||Beef, salami, raw ham, ham, bacon, sausage, bresaola, egg
|Fish / seafood
||Tuna, anchovies, seafood
|Condiments / herbs
||Pepper/green peppers, oregano, rosemary, parsley, genoese pesto, garlic, olive oil
||Artichoke, zucchini, asparagus, spinach, peas, eggplant, assorted vegetables, sliced tomato, courgette flower, onions, olives, mushrooms, rucola/rocket, potato, french fries, corn, polenta, radicchio
It is notable that not a single pizza contains more than three ingredients from the same group, which hints that this might lead to some sort of synthetic lethality, or a genetic event along the lines of the acquisition of excess chromosomes.
The pizzas were scored by counting the number of ingredients they contained per group. Exceptions are the tomato sauce and the mozzarella, which were counted as three ingredients each due to their importance in the general composition of the pizza. The data was analyzed using the R programming language and Rstudio, to cluster the pizzas based on their ingredients. The result was plotted in a clustered heatmap using the pheatmap R package (Kolde, 2015).
Tomato sauce and mozzarella are the key components in the pizza and serve as classifiers (Figure 1). Ingredients from the meat/eggs and/or vegetables groups are often used as the toppings to go together with the main components of the pizzas.
Figure 1. Clustering of the 58 types of pizzas analyzed based on their ingredient composition.
Here we present the first rigorous investigation of the origins and evolution of pizza, a form of life that has been shamefully neglected by science even as it has been shamelessly devoured by scientists. While the reasons are unclear, one cannot rule out some sort of large-scale conspiracy on the part of commercial entities. It would not be in their interest to recognize pizza as a life form; such recognition would likely trigger a cascade of intrusive regulatory measures that would curtail society’s wholly utilitarian approach to pizza’s handling and use. Ethical issues, too, have had an influence: in many societies, pizza is treated as an inanimate object, like a rock (only softer), and no consideration whatsoever is given to the possibility that it might possess some sort of limited awareness, possibly even experiencing feelings of distress or pain.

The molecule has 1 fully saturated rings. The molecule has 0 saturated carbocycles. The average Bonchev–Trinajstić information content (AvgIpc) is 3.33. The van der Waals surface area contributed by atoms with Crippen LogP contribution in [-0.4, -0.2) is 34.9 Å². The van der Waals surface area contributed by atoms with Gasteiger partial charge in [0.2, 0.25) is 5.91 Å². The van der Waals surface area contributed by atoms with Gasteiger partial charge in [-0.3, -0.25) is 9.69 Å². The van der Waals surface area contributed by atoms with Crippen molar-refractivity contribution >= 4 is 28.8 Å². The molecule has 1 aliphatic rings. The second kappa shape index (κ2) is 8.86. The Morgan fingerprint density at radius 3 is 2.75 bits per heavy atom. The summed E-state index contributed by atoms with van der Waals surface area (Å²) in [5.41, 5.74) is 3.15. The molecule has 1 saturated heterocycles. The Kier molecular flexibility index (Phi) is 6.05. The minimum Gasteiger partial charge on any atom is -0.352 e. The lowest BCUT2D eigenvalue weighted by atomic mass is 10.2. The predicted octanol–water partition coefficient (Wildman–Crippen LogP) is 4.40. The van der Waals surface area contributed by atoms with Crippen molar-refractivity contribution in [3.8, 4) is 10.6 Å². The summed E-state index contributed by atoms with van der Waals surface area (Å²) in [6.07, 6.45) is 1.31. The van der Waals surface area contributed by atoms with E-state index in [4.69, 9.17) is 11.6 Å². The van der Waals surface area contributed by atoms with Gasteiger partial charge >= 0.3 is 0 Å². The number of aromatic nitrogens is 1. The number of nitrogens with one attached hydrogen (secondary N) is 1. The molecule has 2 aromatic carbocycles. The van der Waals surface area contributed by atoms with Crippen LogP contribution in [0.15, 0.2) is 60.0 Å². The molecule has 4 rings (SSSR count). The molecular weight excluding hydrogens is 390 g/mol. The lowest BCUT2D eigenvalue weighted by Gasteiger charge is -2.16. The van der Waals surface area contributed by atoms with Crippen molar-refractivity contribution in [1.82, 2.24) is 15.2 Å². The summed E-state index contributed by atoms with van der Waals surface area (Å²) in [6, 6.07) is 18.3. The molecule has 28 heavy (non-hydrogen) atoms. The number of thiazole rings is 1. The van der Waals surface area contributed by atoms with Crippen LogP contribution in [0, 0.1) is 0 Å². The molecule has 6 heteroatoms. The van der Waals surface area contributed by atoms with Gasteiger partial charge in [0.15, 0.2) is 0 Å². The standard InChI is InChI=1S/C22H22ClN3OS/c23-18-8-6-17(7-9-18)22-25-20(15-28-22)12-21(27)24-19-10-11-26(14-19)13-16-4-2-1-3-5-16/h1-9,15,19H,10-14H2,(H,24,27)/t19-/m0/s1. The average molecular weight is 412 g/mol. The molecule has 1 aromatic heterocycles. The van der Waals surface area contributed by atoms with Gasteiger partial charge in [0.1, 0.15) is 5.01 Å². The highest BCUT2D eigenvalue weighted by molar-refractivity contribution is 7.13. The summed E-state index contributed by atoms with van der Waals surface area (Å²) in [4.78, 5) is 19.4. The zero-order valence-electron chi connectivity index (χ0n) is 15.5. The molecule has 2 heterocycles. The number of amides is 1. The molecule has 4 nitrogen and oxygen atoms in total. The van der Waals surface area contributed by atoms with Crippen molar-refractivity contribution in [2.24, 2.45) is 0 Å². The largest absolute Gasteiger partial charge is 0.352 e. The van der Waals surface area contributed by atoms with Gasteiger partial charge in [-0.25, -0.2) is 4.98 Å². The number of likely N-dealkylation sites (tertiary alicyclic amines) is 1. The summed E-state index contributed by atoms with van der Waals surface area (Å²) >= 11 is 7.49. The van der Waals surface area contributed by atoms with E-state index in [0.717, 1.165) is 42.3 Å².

In modern times, pizza species have become entirely dependent on human cultivation, just like many plants, domesticated animals, and model organisms that are studied in laboratories. The biology of pizzas has become simplified through this dependency. Modern forms have, almost certainly, lost genes that were originally crucial to their ancestors’ survival. As a result, pizzas are no longer competent for survival in the wild. Although it should not be considered a parasite, pizza’s dependency on humans has likely sent it along an evolutionary path resembling that of pathogens and viruses.
Under normal processes of natural selection, one would expect organisms that are tastiest to their predators to be eaten more, and this would subject certain types of pizza to to intense negative selection. This would also be the case for pizza, particularly since it has no intrinsic means of locomotion that would allow it to escape from its human predators.
But domestication has reversed this trend, positively selecting for the forms that are most likely to be eaten.
Nutritional and Health Implications for Non-Pizza Species
Pizza is a fixture of worldwide ecosystems and global food chains, nourishing species as diverse as college students, police, bowling teams, and other categories of humans—and also dogs, cats, hamsters, pigs, rats, cockroaches, crocodiles, fish, etc. The decaying remains of pizza crusts that have fallen down cracks in sofas provide a rich environment for microbial life, including bacteria such as legionella, Yersinia pestis and Mycobacterium leprae, which might otherwise be in danger of extinction. In this way, pizza plays a central role in global biodiversity; one might even regard it as the glue that holds everything together. But this notion is somewhat speculative.
Technical obstacles have made it difficult to maintain pizza in laboratory cultures, creating a sort of black hole of knowledge with regards to its biology. This is alarming in light of the numerous epidemiological studies tying pizza to serious health problems including obesity, addiction, attention deficit disorders, frostbite, burnt tongues, and deaths related to placing aluminum foil in microwave ovens.
Excessive consumption retards human cognitive development, pushing adolescence far into the college years, a situation which can only be reversed by adding vegetables to the diet. Predatory consumption of pizza has led to a major reduction of human motility; delivery services have completely eliminated the hunter-gatherer activity that used to be required to obtain it.
Summary of Pizza’s Biological Features